The Great Corn Con
The Senate's preposterous new ethanol bill.
The ethanol madness continues! Last week, the Senate passed an energy bill mandating the production of 36 billion gallons of ethanol per year by 2022—a sevenfold increase over current levels. Senators congratulated themselves for their environmental foresight. The president, a biofuels advocate, has enthusiastically endorsed the ethanol surge. But it's almost certainly a fantasy, since no one in Washington seems to have thought for five minutes about where or how that much ethanol could be produced.
There are two domestic sources for that ethanol in such quantities: corn or cellulose. (Sugar cane is an excellent feedstock for ethanol, but the United States grows relatively small amounts of cane, particularly when compared with Brazil, the world's largest producer.)
Let's look at corn first. The Senate's ethanol mandate will increase the consumption of corn, the single most subsidized crop in America. In 2005 alone, according to the Environmental Working Group, corn subsidies totaled $9.4 billion. By increasing ethanol production—and thus corn production and consumption—the mandate will likely cost taxpayers extra billions both in the form of higher subsidy payments and higher food costs. But set aside the budget concerns for a practical one. How much ethanol can be produced from corn?
According to the U.S. Department of Agriculture, distillers can produce about 2.7 gallons of ethanol per bushel of corn. In 2006, U.S. farmers produced about 10.5 billion bushels of the grain. So, even if Congress mandated that all of America's corn be turned into ethanol, it would yield only about 28.3 billion gallons, far less than the mandated volume. And, clearly, most of America's corn is still going to be used for animal feed, family barbecues, and high-fructose corn syrup.
So, let's assume that only half of U.S. corn gets used for ethanol production. That would provide about 14 billion gallons of the 36 billion gallons demanded by the Senate. The other 22 billion gallons of alcohol will have to come from cellulosic ethanol—a fuel that can be made from cornstalks, wood chips, or grass (that legendary "switch grass" that President Bush likes to talk about). But cellulosic ethanol is like the tooth fairy: Many people believe in it, but no one ever actually sees it.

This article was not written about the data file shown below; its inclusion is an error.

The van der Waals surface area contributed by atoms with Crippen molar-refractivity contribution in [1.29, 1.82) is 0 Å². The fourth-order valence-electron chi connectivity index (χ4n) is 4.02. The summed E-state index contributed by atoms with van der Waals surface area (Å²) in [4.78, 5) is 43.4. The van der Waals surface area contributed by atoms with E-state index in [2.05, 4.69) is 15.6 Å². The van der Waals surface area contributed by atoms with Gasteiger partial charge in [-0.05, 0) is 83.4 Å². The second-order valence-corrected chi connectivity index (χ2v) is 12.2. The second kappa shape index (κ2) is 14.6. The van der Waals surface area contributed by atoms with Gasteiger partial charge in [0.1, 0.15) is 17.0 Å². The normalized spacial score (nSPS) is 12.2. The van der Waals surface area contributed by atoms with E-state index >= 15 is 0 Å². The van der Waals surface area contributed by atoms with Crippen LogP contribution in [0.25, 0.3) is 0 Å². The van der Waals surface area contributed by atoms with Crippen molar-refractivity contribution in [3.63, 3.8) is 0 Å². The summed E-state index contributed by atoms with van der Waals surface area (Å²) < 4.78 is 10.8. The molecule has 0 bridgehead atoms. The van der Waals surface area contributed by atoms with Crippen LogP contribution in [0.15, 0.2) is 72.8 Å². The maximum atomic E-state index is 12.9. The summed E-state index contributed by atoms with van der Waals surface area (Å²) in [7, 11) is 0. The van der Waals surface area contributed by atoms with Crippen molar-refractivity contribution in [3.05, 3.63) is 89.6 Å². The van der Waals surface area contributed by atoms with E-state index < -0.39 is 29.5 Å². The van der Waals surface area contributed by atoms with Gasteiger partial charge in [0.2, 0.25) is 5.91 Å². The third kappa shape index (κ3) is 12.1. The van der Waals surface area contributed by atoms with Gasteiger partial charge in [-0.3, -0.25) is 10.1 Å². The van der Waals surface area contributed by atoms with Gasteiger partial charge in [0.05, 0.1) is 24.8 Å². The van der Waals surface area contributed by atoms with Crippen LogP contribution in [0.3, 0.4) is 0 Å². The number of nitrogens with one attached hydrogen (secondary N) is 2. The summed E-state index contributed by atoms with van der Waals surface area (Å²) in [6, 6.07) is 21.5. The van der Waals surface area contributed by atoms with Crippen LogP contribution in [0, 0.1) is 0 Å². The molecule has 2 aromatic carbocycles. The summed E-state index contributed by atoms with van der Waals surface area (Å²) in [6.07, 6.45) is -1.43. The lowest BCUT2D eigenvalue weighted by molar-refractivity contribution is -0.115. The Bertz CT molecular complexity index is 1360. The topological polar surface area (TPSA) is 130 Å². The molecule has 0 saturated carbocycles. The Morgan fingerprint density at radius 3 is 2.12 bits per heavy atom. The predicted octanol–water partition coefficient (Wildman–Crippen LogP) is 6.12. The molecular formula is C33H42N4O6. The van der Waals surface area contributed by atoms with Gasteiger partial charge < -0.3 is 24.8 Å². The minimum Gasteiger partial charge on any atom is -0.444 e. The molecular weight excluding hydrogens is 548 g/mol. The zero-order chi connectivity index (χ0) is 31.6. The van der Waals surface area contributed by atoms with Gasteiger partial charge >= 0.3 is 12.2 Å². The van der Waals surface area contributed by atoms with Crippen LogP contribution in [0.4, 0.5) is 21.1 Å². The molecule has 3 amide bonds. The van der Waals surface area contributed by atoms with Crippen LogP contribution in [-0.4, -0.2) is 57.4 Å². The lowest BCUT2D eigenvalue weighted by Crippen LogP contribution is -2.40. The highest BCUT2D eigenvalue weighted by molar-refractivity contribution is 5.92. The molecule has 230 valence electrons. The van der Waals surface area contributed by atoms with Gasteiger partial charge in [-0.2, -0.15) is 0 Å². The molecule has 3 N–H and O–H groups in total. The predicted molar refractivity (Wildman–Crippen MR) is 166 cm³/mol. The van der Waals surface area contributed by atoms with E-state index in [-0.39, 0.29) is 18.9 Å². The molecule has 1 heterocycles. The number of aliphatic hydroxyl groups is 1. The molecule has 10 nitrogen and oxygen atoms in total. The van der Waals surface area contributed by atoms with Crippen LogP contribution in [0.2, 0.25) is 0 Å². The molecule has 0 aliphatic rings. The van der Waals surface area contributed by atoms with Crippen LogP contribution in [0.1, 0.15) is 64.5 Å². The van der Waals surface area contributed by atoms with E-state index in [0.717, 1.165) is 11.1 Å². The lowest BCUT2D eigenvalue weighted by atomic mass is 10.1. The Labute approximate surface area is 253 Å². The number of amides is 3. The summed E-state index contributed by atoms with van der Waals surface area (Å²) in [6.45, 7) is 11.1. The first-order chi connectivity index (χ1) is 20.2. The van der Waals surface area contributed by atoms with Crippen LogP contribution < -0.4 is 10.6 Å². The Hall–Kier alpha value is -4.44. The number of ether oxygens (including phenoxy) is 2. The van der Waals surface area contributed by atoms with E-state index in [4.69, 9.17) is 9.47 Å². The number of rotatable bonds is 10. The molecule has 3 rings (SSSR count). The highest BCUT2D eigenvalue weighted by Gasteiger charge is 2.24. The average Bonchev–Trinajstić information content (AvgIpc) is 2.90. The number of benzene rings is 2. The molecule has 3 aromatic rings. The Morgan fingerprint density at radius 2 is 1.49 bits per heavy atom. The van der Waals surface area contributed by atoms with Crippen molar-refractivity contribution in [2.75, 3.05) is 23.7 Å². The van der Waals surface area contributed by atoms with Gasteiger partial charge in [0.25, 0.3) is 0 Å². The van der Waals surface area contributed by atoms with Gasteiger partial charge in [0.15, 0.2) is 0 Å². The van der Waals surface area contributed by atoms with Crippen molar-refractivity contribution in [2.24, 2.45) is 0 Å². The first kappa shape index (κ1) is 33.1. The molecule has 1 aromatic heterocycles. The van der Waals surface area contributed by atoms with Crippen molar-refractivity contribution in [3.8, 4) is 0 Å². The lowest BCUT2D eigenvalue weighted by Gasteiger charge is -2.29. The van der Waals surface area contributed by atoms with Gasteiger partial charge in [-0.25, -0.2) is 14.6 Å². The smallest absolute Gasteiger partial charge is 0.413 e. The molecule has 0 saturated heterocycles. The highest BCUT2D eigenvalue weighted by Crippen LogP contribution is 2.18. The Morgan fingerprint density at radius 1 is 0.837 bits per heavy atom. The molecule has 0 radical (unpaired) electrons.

Last year, former Vice President Al Gore claimed that cellulosic ethanol will "be a huge new source of energy, particularly for the transportation sector. You're going to see it all over the place." In his 2006 State of the Union speech, President Bush announced increased federal funding for cellulosic ethanol research with the goal of making "this new kind of ethanol practical and competitive within six years." Former CIA Director James Woolsey is among the most vociferous boosters of the fuel. Back in 1999, in an article published in Foreign Affairs, he and Sen. Richard Lugar, an Indiana Republican, declared that cellulosic ethanol would "democratize the world's fuel market."
Maybe. But there's no reason to expect that the cellulosic ethanol industry will be able to grow fast enough to supply the 22 billion gallons in question.
Developing an ethanol production system based on biomass will likely take decades. It took more than 25 years of federal subsidies before corn ethanol production reached 5 billion gallons per year. In fact, it took 13 years just to get to 1 billion gallons. Given the massive investments required for new distilleries, storage tanks, and transportation networks, it's reasonable to assume that it will take at least that long for cellulosic ethanol to reach similar production levels. And yet, the Senate expects the cellulosic ethanol business will grow to be four times as large as the corn ethanol sector is today, and do so in just 15 years.